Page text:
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Learn Before You Burn

An open fire is any outdoor fire that emits smoke directly into the air, including burning in barrels. Burning is prohibited in towns with more than 20,000 residents, and all villages and cities because fire smoke is unhealthy to breathe and annoys your best neighbors. Smoke is hazardous because it contains particulates, known as soot, and gases, such as carbon monoxide. Soot can injure children, pets, elderly people, and anyone with lung or heart disease - and fine soot produced by fires is especially harmful.

Statewide, Part 215 (leaves DEC) bans open burning from March 16 through May 14 - every year. Since the spring burn ban was implemented in 2009, the number of wildfires has decreased by more than 40%.

A small wildfire

You can reduce smoke's unhealthy effects and the likelihood of wildfires, for all personal fires, by following DEC guidelines for campfire safety.

Even when the burn ban is not in effect, it is illegal to burn household garbage and leaves.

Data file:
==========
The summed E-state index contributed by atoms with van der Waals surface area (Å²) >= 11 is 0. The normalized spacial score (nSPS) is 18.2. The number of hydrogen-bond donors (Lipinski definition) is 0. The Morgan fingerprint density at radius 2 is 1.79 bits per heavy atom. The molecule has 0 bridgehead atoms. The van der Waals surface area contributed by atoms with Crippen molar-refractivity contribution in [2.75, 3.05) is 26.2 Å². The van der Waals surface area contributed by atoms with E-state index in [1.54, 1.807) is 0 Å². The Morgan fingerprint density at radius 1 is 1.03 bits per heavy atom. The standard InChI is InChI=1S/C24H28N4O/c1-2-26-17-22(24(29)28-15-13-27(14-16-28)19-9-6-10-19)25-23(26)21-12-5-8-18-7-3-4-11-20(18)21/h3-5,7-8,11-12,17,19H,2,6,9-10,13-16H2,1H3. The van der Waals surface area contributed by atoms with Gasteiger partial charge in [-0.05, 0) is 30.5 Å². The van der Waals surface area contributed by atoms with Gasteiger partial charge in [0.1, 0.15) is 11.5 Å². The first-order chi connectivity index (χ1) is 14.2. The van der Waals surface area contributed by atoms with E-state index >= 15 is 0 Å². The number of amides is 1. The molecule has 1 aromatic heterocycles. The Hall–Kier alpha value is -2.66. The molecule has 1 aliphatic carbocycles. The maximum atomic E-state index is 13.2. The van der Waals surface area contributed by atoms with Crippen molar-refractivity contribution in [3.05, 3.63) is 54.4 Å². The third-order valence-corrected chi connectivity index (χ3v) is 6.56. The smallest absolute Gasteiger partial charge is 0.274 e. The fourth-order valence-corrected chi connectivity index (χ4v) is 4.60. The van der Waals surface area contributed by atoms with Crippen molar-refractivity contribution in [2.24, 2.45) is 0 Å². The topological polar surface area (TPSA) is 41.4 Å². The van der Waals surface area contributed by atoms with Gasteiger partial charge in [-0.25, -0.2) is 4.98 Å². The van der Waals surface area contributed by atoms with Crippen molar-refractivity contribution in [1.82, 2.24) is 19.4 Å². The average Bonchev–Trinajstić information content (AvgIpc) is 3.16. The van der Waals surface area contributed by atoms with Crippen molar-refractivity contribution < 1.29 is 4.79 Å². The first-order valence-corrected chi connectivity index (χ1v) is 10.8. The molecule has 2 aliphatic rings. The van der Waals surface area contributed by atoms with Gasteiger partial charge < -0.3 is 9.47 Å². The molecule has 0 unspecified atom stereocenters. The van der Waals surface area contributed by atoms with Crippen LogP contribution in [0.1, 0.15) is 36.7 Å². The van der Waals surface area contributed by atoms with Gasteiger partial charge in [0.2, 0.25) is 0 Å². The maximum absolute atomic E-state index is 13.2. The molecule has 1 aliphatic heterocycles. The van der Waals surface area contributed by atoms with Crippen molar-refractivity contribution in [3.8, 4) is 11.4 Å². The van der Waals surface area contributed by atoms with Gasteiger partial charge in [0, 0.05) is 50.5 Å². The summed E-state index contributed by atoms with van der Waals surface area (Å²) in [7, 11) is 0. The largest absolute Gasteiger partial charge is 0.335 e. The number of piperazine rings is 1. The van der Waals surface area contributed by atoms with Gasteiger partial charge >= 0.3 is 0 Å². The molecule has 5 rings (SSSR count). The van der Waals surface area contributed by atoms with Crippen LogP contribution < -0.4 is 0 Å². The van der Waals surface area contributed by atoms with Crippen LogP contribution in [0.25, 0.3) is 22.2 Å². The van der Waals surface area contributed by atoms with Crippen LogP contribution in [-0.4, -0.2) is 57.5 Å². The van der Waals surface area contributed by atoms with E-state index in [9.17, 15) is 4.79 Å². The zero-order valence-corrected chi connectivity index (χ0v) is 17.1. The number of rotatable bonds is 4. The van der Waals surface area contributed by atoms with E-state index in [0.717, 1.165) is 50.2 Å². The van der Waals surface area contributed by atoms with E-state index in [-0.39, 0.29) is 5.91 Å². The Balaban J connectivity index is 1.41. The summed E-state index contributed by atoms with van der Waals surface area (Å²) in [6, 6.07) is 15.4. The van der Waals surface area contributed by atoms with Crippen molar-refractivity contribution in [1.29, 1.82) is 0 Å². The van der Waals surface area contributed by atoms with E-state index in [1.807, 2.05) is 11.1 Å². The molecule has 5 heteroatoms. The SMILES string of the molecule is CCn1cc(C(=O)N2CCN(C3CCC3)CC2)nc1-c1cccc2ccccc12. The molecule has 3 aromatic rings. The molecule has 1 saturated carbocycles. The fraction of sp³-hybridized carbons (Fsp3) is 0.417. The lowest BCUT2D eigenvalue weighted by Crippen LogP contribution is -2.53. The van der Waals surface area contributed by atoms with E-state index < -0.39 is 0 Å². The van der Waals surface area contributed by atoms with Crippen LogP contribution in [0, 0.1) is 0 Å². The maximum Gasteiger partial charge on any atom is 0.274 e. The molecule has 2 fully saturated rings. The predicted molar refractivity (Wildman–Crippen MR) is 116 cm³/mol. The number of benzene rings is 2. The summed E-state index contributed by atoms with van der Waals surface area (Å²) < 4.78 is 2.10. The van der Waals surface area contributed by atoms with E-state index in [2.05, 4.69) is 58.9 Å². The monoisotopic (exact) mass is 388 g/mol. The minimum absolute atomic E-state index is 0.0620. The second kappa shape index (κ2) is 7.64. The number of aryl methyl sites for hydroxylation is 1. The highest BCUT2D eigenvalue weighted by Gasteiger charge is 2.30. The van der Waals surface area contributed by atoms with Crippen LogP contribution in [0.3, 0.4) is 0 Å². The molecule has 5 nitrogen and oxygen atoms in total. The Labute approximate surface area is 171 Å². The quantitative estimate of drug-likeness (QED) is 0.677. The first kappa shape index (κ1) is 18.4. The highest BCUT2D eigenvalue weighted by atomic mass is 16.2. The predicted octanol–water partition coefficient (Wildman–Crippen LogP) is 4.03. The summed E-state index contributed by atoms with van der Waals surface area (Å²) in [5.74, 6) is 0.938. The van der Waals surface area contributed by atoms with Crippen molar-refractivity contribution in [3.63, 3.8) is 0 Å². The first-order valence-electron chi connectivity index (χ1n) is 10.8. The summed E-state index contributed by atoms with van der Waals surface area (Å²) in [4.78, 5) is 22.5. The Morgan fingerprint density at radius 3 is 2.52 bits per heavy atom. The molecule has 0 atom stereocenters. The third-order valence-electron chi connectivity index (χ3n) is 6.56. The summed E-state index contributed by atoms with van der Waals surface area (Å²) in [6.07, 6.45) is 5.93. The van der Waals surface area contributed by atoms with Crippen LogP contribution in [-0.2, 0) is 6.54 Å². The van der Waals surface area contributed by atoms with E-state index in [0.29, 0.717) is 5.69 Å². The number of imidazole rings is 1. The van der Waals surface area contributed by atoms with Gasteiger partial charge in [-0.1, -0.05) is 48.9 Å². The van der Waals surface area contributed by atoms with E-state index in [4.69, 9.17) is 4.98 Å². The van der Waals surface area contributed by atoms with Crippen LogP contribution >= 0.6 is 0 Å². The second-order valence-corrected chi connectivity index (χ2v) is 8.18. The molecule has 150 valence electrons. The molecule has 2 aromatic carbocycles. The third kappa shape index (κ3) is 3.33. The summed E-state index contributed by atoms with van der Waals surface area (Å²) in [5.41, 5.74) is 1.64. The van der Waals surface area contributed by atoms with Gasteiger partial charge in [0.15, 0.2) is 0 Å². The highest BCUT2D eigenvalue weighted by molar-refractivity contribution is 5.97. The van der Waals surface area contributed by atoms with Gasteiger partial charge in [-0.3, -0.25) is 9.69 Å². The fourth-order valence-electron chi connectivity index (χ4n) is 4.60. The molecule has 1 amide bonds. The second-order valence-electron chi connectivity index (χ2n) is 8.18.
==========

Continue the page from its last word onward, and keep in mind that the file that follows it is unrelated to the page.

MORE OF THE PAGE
Information about Legal Fires

Minor exceptions to the Statewide ban include:

  • outdoor cooking devices, when used to cook food;
  • small cooking or camp fires using untreated wood or charcoal; and
  • small fires used to dispose of a flag or religious item or for a religious ceremony, where permitted.

When you plan a fire, always check for fire danger in your area on DEC's online map (updated every week). Also, local governments may have stricter rules than the State; your fire department will have information about local burning laws.

Celebratory fires, campfires, and cooking fires help make family and social events great. Please keep your fires legal and safe by never burning trash in them.

Many questions about outdoor burning are answered on DEC's open burning webpage. If you have other questions, send us an e-mail.